Go Down, Moses
The Fire and the Hearth
Old Lucas Beauchamp, a mixed-race tenant farmer on the old McCaslin plantation now owned by Carothers Edmonds, buries his still one night to hide the evidence of his whisky-making. George Wilkens, a negro who wants to marry Lucas's daughter Nat, has also been making whisky, and Lucas intends to have him caught and sent to prison. As he works, Lucas thinks about his ancestry: he is a descendent of Carothers McCaslin himself, through his father Turl, McCaslin's illegitimate son with his slave Tomey. Lucas thinks of himself as one of the oldest living McCaslin descendents--the only one besides Isaac who still remembers Buck and Buddy in the flesh. Digging in the old Indian mound, he finds a gold coin and realizes it may be evidence of the fortune that Buck and Buddy supposedly buried on their land. He decides to devote himself to discovering the buried treasure.
Late in the evening, Lucas goes to the big house to visit Carothers Edmonds, whom Lucas does not take seriously because he inherited his McCaslin blood from a female branch of the family tree. He tells Edmonds about George Wilkens' whisky-making operation, and Edmonds is furious. Lucas remembers when Edmonds was born--Zack Edmonds's wife died in childbirth, and Lucas's wife moved to the big house to raise the baby until Lucas angrily demanded her return. He nearly killed Zack Edmonds, who had been his playmate and friend as a boy, but the gun failed to fire. Carothers Edmonds calls the police on George Wilkens, but Wilkens and Lucas's daughter Nat move George's still to Lucas's house. The only way for Lucas to keep from going to jail is to allow Wilkens to marry Nat, who will then be unable to testify on Wilkens, who will then not be required to testify on Lucas himself.
Lucas and Wilkens begin searching for the treasure, even conning a salesman out of a metal detector to help their quest. As part of the trick to get the metal detector, Lucas uses a mule that belongs to Carothers Edmonds as collateral; Edmonds is so furious that he forbids Lucas to set foot near the house again. One day Lucas's wife, Molly, an unbelievably old-looking negro woman, comes to see Edmonds; she says she wants a divorce from Lucas because of his obsession with finding the buried treasure. Carothers Edmonds is furious with Lucas--Molly was like a mother to him. Edmonds remembers the history of the Beauchamp negroes, descended from Carothers McCaslin and wealthy because of a bequest to them in his will. As a child, Edmonds was close to Lucas's son Henry, and Edmonds remembers that his father was close to Lucas himself.
Lucas impartially agrees to the divorce, wanting to know only what it will cost him. They go to town and confront the Chancellor, but before he can grant the divorce, Lucas recants and agrees to give up the metal detector and his search for the mythical treasure. He buys Molly a sack of candy, and they return home. Lucas brings the metal detector to Carothers Edmonds and asks him to dispose of it. He says he has enough money to live on and that he thinks it isn't meant for him to find the buried money.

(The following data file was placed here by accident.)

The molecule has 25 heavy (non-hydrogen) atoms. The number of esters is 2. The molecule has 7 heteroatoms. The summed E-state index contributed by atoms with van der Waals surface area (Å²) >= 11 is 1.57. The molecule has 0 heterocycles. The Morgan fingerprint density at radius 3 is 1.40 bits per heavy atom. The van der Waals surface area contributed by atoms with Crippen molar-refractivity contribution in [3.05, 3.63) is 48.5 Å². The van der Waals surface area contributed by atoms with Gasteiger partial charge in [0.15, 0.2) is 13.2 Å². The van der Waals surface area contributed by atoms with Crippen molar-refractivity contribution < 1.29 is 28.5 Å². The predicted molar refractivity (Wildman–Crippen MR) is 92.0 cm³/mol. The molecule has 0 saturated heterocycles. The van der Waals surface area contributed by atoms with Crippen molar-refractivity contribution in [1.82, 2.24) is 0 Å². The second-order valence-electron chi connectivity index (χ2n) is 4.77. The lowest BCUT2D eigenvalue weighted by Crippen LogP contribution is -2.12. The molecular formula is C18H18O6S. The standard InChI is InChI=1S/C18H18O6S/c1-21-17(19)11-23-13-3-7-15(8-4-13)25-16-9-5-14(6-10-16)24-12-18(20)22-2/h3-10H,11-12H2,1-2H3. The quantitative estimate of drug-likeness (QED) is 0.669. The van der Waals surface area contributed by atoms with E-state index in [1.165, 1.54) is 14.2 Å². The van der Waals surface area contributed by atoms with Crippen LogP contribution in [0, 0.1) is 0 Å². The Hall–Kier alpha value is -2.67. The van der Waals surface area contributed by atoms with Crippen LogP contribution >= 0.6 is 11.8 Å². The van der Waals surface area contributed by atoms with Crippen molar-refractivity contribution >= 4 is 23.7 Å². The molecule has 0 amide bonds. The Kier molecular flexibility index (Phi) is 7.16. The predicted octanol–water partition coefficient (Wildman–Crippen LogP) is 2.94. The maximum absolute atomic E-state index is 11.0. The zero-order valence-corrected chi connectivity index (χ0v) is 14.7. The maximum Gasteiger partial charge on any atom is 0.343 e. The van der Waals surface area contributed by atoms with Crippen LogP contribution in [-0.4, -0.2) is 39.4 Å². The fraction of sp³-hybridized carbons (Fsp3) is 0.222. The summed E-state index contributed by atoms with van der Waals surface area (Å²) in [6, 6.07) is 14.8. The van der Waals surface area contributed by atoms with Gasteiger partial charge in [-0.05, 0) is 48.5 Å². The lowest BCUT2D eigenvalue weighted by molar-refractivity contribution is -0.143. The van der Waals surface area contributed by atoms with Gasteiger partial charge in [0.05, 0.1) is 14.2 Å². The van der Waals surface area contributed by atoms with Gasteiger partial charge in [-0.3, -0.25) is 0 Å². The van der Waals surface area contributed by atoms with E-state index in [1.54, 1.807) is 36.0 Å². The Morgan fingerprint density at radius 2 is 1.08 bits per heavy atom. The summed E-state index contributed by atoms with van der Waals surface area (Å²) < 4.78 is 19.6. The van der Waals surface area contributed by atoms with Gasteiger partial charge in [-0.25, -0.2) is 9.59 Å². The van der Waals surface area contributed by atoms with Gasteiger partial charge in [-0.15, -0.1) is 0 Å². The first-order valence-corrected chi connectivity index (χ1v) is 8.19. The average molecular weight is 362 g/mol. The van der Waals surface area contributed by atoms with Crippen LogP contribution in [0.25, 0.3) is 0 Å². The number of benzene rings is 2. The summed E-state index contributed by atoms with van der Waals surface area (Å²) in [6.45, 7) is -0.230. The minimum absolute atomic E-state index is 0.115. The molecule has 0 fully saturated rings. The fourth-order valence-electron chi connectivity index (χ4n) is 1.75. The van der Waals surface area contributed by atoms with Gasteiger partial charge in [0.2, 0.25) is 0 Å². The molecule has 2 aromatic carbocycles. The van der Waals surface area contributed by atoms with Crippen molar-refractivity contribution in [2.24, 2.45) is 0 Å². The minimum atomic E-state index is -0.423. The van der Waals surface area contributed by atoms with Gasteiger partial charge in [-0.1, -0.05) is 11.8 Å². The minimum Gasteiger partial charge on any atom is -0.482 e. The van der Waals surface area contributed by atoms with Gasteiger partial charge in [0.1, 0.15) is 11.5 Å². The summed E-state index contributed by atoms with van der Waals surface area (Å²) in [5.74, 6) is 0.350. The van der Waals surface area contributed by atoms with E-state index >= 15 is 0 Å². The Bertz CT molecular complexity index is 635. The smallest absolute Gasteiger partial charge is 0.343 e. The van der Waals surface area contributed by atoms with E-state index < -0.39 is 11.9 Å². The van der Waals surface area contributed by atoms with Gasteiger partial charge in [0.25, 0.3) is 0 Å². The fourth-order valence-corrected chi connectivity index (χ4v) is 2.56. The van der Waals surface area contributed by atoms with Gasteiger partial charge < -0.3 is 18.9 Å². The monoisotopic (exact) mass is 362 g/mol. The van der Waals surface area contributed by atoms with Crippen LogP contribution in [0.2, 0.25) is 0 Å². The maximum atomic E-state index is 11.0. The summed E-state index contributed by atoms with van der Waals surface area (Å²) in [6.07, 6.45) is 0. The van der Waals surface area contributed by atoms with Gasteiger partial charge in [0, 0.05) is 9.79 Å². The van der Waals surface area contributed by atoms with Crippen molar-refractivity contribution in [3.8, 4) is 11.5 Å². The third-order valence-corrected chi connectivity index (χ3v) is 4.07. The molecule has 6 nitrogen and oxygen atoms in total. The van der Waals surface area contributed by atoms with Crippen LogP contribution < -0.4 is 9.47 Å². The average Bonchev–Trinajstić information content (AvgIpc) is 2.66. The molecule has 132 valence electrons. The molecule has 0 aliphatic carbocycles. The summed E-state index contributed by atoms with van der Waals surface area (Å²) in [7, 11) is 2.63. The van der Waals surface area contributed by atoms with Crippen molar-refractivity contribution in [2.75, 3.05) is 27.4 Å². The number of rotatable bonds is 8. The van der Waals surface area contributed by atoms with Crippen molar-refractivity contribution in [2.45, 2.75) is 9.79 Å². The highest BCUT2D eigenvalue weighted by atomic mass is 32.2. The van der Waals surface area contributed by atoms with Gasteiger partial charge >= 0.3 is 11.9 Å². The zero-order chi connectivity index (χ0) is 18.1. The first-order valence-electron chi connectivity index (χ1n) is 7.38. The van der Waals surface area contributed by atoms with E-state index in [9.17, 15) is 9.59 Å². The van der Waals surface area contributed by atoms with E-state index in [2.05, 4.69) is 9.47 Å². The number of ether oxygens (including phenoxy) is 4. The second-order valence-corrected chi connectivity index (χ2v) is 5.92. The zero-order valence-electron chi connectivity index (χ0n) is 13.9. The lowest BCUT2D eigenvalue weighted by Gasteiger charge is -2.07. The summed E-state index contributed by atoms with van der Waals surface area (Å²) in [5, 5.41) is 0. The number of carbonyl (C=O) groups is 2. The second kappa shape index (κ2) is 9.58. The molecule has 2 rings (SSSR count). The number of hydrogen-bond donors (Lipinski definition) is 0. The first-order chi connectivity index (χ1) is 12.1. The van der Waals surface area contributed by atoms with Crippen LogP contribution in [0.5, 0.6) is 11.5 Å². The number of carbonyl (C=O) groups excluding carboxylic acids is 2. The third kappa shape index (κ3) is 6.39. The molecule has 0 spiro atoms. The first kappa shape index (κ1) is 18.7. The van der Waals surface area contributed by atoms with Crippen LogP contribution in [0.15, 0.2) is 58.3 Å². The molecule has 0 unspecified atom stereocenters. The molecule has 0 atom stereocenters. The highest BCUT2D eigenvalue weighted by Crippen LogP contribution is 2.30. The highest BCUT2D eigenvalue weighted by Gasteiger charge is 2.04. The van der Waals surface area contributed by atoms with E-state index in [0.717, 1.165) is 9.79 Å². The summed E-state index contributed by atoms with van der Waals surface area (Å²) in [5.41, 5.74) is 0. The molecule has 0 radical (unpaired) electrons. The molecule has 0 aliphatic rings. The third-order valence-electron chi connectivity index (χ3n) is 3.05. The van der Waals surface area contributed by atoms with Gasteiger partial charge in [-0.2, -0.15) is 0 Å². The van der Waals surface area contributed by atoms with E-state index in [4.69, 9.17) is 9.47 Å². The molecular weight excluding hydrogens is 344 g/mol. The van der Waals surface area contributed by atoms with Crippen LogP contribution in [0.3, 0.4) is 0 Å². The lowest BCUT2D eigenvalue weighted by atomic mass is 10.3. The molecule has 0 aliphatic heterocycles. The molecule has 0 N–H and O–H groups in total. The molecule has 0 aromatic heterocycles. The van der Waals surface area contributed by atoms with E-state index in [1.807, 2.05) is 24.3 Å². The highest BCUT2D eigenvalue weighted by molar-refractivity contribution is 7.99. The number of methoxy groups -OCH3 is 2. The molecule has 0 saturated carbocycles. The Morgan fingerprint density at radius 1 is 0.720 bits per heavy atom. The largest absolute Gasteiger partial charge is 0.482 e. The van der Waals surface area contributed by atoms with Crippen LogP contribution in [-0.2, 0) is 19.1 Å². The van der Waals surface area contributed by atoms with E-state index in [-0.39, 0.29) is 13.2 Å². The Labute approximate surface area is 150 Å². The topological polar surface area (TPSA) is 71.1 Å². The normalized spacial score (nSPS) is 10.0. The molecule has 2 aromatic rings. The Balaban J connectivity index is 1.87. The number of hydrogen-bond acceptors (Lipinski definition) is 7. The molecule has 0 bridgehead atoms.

This weird story about the black grandson of Carothers McCaslin begins the novel's focused exploration of the themes of property, patrimony, family, and inheritance. Lucas's impersonal desire to possess the gold takes him over completely, even though he is already quite well-off financially thanks to the bequest left him by Buck and Buddy. But the gold seems to represent to Lucas some sort of franchise in the McCaslin family that he has never been able to possess--as though finding Carothers McCaslin's money would be irrevocable proof that he is a real McCaslin. The gold becomes a symbol of the position Lucas has never been able to claim as (as he believes himself to be, despite the existence of Isaac McCaslin) the rightful heir to the plantation. The only thing that can overcome Lucas's obsession with the gold is Molly, his tiny, wizened wife, whose deep importance to him is symbolized throughout the story by the fire that he has kept burning in the hearth since the day they were married.
More than any other character in Go Down, Moses, the disenfranchised Lucas is obsessed with the McCaslin family tree and with the idea that all the strength and energy of Carothers McCaslin passes down from generation to generation through male lineage. When he fights and nearly kills Zack Edmonds, he asserts that the Edmonds are "woman-born" to their position (because they are descended from Carothers McCaslin's daughter) and, hence, not as strong as those who are male-born to it, such as Lucas. He is obsessed with the figure of Carothers McCaslin, whose life he views as a challenge to his own.
Lucas's sudden, unexpected change of heart after first agreeing to the divorce indicates the intimate, personal, possibly even unconscious value he places on his own family and on his wife. The candy he buys her at the end of the book makes an immediate contrast with the buried treasure he never discovers: instead of a dramatic, massive discovery, Lucas settles for a small token of affection and familiarity.
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